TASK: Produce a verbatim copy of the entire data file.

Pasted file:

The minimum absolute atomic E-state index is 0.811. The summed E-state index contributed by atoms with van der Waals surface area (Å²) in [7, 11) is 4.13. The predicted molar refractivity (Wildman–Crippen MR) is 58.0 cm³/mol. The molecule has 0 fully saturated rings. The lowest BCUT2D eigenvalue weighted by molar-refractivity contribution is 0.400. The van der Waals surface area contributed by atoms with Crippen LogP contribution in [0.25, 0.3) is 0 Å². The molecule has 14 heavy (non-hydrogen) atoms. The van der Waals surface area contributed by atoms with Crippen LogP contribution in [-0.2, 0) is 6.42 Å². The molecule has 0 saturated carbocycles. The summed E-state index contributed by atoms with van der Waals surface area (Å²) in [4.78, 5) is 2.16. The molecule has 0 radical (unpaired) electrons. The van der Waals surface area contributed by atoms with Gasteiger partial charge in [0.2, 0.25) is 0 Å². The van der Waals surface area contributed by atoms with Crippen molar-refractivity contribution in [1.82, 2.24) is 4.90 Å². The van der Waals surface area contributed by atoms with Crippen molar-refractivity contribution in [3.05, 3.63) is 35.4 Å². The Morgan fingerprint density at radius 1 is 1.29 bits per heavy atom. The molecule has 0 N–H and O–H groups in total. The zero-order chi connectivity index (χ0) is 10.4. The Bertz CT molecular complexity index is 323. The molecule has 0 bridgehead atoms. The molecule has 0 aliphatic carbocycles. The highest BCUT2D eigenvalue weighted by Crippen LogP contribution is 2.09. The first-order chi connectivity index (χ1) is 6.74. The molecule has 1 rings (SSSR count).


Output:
The minimum absolute atomic E-state index is 0.811. The summed E-state index contributed by atoms with van der Waals surface area (Å²) in [7, 11) is 4.13. The predicted molar refractivity (Wildman–Crippen MR) is 58.0 cm³/mol. The molecule has 0 fully saturated rings. The lowest BCUT2D eigenvalue weighted by molar-refractivity contribution is 0.400. The van der Waals surface area contributed by atoms with Crippen LogP contribution in [0.25, 0.3) is 0 Å². The molecule has 14 heavy (non-hydrogen) atoms. The van der Waals surface area contributed by atoms with Crippen LogP contribution in [-0.2, 0) is 6.42 Å². The molecule has 0 saturated carbocycles. The summed E-state index contributed by atoms with van der Waals surface area (Å²) in [4.78, 5) is 2.16. The molecule has 0 radical (unpaired) electrons. The van der Waals surface area contributed by atoms with Gasteiger partial charge in [0.2, 0.25) is 0 Å². The van der Waals surface area contributed by atoms with Crippen molar-refractivity contribution in [1.82, 2.24) is 4.90 Å². The van der Waals surface area contributed by atoms with Crippen molar-refractivity contribution in [3.05, 3.63) is 35.4 Å². The Morgan fingerprint density at radius 1 is 1.29 bits per heavy atom. The molecule has 0 N–H and O–H groups in total. The zero-order chi connectivity index (χ0) is 10.4. The Bertz CT molecular complexity index is 323. The molecule has 0 bridgehead atoms. The molecule has 0 aliphatic carbocycles. The highest BCUT2D eigenvalue weighted by Crippen LogP contribution is 2.09. The first-order chi connectivity index (χ1) is 6.74. The molecule has 1 rings (SSSR count).